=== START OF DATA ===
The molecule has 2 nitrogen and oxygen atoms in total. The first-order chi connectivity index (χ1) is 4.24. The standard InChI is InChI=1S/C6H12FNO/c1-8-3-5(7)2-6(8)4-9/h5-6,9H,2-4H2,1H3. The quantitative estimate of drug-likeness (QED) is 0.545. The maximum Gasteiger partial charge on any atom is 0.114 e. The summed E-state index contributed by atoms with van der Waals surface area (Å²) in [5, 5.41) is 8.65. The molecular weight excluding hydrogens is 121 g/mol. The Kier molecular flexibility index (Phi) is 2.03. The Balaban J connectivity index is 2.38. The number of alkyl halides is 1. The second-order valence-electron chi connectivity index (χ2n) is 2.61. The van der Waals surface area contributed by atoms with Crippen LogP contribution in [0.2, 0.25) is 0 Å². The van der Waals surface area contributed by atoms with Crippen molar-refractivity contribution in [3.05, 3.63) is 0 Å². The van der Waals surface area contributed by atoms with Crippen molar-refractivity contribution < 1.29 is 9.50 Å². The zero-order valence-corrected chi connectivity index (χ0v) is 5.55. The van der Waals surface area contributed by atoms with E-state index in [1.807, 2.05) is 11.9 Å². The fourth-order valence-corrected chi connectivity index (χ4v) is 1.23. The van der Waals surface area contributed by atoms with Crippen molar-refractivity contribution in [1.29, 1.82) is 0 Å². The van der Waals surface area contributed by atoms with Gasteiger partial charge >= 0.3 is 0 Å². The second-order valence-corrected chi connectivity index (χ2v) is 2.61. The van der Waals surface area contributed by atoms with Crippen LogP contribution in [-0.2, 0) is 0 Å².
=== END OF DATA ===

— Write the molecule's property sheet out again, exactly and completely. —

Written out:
The molecule has 2 nitrogen and oxygen atoms in total. The first-order chi connectivity index (χ1) is 4.24. The standard InChI is InChI=1S/C6H12FNO/c1-8-3-5(7)2-6(8)4-9/h5-6,9H,2-4H2,1H3. The quantitative estimate of drug-likeness (QED) is 0.545. The maximum Gasteiger partial charge on any atom is 0.114 e. The summed E-state index contributed by atoms with van der Waals surface area (Å²) in [5, 5.41) is 8.65. The molecular weight excluding hydrogens is 121 g/mol. The Kier molecular flexibility index (Phi) is 2.03. The Balaban J connectivity index is 2.38. The number of alkyl halides is 1. The second-order valence-electron chi connectivity index (χ2n) is 2.61. The van der Waals surface area contributed by atoms with Crippen LogP contribution in [0.2, 0.25) is 0 Å². The van der Waals surface area contributed by atoms with Crippen molar-refractivity contribution in [3.05, 3.63) is 0 Å². The van der Waals surface area contributed by atoms with Crippen molar-refractivity contribution < 1.29 is 9.50 Å². The zero-order valence-corrected chi connectivity index (χ0v) is 5.55. The van der Waals surface area contributed by atoms with E-state index in [1.807, 2.05) is 11.9 Å². The fourth-order valence-corrected chi connectivity index (χ4v) is 1.23. The van der Waals surface area contributed by atoms with Crippen molar-refractivity contribution in [1.29, 1.82) is 0 Å². The van der Waals surface area contributed by atoms with Gasteiger partial charge >= 0.3 is 0 Å². The second-order valence-corrected chi connectivity index (χ2v) is 2.61. The van der Waals surface area contributed by atoms with Crippen LogP contribution in [-0.2, 0) is 0 Å².